a young Mangiamele

Il Contratto (1953). This film is unfinished, a work in progress if you like. It is silent, but, as to the narrative, it is pretty clear generally what is going on. It is Giorgio's first film in Australia. The first of the so-called migrant films, it deals with the "contract" scheme that Australia had put in place to encourage migrants (from Italy and other countries probably) to come to Australia to work. The contract commitment was to stay and work for two years. Unfortunately, in Giorgio's experience, upon arrival, there was little or no work. (Australia experienced over the '50s and early '60s a number of short "recessions", which may have had something to do with the situation: there were things starting up, like the Snowy River Power scheme, but there was still a lot of general unemployment). Giorgio made a film about it. A feature length film, intended to be in Italian, possibly bilingual, and with sub-titles? The credits are in Italian, so obviously it was intended for an Italian audience (in Italy, or "little" Italy, Melbourne?).

Anyway by the time he had enough money to complete the film, he felt it was no longer relevant. It was shot with a Bolex 16mm clockwork camera, using B&W reversal film with a magnetic sound stripe: which was used for several of the following films. In spite of the trials and tribulations of the protagonists, trying to find work, dealing with drunkeness and sexual harassment, getting enough money to buy a car ..., things seem to work out in the end: look out for the superimpositions done in-camera.

A very incredible work for a person, who basically had just stepped off a boat at Victoria Docks, Port Melbourne, and within a fairly short time started to make a very interesting and astute comment about what he found and observed, and is optimistic: life is good. He was on a contract: no immediate work prospects, but worked things out, and got a movie camera.


Introduction to The Spag, The Crucifixion: Bas Reliefs in Silver by Matcham Skipper, and Beyond Reason. (PROGRAMME 3)

 
 
shooting Beyond Reason

The Spag (1962) . The third of the migrant films. An incredibly strong film about work: the lack of it, different sorts - the newsboys, hanging out the washing, teaching reading, music and guitar, the green-grocer, the shoe-shop owner. Also the recurring theme of drinking: the drunken driver, who kills The Spag. Visually, there are also numerous shots through windows. Giorgio spoke of "dago" and things like that being written in graffiti style in the condensation on the window of his studio. Tonino drawing the treble clef in the condensation: the mother looking out before she learns what has happened. A shot which is mirrored very early in Clay when Margot looks out of the window of the van and sees Nick on the side of the road.....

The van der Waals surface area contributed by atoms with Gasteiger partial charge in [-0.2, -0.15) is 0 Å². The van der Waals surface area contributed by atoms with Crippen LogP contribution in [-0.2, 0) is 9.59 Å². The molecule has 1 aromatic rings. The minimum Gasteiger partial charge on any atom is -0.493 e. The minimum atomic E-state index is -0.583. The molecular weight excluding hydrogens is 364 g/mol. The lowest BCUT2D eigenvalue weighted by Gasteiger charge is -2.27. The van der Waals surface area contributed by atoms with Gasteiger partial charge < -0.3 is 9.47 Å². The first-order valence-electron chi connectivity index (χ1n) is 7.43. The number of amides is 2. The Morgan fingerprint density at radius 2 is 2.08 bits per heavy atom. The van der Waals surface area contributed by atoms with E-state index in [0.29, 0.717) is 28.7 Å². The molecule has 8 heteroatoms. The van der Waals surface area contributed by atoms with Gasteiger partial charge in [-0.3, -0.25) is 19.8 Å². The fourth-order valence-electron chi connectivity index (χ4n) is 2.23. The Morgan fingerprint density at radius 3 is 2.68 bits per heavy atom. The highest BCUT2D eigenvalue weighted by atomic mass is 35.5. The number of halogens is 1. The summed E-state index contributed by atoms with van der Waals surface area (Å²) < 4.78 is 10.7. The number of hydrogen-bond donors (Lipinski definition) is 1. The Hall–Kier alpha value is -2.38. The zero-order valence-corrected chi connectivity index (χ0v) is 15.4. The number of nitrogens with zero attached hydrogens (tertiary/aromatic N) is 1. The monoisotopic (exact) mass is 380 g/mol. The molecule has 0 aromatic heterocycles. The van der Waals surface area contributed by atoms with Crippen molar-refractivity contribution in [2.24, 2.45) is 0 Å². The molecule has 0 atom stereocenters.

The Crucifixion (1963). Another example of cinematographic work for Tim Burstall. Tim made a series of art films, and Giorgio photographed two of them: this one and On Three Moon Creek: Australian Paintings by Gil Jamieson (1963).

Beyond Reason (1970) lives up to its name. A miracle that it's being screened at all, says Lola Russell, a steadfast member of Giorgio's "repertory" group. The original negatives, "the mother", disappeared from the laboratory. Two prints survive: one that Giorgio rejected, because the colour wasn't right, and one printed at another laboratory, which was then screened. It was subjected to a 5 year stint in New Zealand, as you will see from the credits, Columbia was the distributor. No-one in NZ would pay for it to be returned to Australia. Finally money was raised here to save the film from an ignominious fate on a local NZ tip. It was serviced as well as could be done, and then sent off to the provinces here to be projected on poor equipment etc. And that is the print that is going to screened tonight!!

 
 
shooting in PNG

Giorgio said that it was a film that he liked very much. "It's not like Clay, it's more verbal". It is obviously more "commercial".

In 1979 he went to PNG on contract till 1982. Film Victoria was established about 1976, but Giorgio got little joy from that, and so he accepted a contract with the PNG Government, where and for whom he made five films: basically PR documentaries to promote PNG. One (Sapos.) was particularly significant, being the first feature to be made in Pidgen. In doing this he also formed the basis of a PNG Film Unit. The films seem to be lost.

After returning to Australia, he continued to write and develop scripts and submit them to the various funding bodies with no success. Fortunately, we have the films that have been shown in this season, and his final script Sogeri Road.


All images courtesy Rosemary Mangiamele, apart from Ninety Nine Per Cent, courtesy Raffaele Lampugnani.
Graeme Cutts, May 2003
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Melbourne independent filmmakers is compiled by Bill Mousoulis